Binge eating disorder, as the name suggests, involves binges of eating where a person consumes large quantities of food in a short time frame followed by a feeling of guilt. Binge Eating Disorder is one of the common eating disorder similar to anorexia nervosa and bulimia nervosa.
What are the features of Binge Eating Disorder?
A person with Binge Eating Disorder (BED), feels that they can’t control what or how much they are eating. This happens regularly, at least once a week for 3 months, and they feel they cannot control their eating.
What is the difference between Binge Eating Disorder and Bulimia Nervosa?
Unlike bulimia nervosa, periods of binge-eating are not followed by purging, excessive exercise, or fasting. As a result, people with binge-eating disorder often are overweight or obese. Binge-eating disorder is the most common eating disorder in the U.S.
What are the symptoms of Binge Eating Disorder?
The symptoms of BED include the following:
- Eating unusually large amounts of food in a specific amount of time
- Eating even when you’re full or not hungry
- Eating fast during binge episodes
- Eating until you’re uncomfortably full
- Eating alone or in secret to avoid embarrassment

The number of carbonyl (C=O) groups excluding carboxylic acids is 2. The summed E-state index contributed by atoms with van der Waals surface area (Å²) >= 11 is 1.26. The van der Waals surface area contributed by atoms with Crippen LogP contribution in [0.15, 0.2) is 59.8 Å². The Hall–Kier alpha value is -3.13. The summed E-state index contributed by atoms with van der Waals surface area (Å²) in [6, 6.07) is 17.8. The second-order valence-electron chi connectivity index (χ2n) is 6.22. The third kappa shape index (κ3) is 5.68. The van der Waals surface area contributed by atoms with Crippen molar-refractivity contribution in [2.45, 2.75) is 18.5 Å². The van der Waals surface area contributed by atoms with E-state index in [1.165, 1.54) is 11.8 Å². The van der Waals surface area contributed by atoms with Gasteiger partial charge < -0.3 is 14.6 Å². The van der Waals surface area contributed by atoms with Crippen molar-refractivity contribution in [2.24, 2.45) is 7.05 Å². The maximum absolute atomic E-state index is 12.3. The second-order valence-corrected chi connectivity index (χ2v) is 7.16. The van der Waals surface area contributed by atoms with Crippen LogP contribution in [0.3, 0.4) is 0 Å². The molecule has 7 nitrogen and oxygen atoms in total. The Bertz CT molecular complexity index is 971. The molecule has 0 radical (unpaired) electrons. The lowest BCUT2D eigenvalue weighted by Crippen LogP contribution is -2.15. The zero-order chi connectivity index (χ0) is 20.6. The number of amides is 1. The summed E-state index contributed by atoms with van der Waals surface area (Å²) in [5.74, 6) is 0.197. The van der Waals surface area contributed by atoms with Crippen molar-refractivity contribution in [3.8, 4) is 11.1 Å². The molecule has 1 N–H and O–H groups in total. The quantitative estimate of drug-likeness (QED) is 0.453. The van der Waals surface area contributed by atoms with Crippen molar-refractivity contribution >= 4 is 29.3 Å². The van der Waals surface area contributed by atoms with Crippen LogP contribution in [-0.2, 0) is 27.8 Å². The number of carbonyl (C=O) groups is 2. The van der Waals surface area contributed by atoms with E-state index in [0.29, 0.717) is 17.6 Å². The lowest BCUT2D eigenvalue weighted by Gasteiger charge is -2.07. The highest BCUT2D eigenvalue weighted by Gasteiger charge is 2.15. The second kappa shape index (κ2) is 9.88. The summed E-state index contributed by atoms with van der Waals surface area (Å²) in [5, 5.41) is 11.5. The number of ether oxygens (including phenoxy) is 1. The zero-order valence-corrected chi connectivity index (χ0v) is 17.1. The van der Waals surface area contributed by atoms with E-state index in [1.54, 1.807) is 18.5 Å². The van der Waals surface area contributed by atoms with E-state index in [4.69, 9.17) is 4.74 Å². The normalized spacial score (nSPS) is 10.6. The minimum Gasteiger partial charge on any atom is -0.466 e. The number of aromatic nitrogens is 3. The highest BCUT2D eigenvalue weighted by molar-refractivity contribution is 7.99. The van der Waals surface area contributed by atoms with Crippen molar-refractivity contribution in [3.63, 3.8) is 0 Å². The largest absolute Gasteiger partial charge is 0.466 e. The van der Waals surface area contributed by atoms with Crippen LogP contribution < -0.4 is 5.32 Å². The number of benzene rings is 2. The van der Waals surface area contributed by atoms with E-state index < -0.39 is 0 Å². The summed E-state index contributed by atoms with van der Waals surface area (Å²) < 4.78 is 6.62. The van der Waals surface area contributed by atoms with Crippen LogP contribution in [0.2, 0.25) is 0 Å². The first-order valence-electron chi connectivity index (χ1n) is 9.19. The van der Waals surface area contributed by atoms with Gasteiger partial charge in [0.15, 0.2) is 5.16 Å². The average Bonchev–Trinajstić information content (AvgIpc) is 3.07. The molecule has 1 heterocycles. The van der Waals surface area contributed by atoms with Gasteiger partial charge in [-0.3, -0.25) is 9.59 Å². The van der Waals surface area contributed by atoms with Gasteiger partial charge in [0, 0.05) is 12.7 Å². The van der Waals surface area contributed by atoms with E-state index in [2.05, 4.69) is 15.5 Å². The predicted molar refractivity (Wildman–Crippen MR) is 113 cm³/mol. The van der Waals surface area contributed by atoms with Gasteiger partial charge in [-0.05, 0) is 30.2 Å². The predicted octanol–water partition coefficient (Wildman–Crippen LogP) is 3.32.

- Feeling distressed, ashamed, or guilty about your eating
- Frequently dieting, possibly without weight loss
What are the risk factors for binge eating disorder?
Eating disorders are caused by a complex interaction of genetic, biological, behavioral, psychological, and social factors.
How do you treat binge eating disorder?
Adequate nutrition, reducing excessive exercise, and stopping purging behaviors are the foundations of treatment. Treatment plans are tailored to individual needs and may include one or more of the following:
- Individual, group, and/or family psychotherapy
- Medical care and monitoring
- Nutritional counseling
Can psychotherapies help with BED?
To reduce or eliminate binge-eating and purging behaviors, people may undergo cognitive behavioral therapy (CBT), which is another type of psychotherapy that helps a person learn how to identify distorted or unhelpful thinking patterns and recognize and change inaccurate beliefs.
Are there medications to treat BED?
Evidence also suggests that certain medication such as antidepressants, antipsychotics, or mood stabilizers approved by the U.S. Food and Drug Administration (FDA) may also be helpful for treating eating disorders and other co-occurring illnesses such as anxiety or depression.
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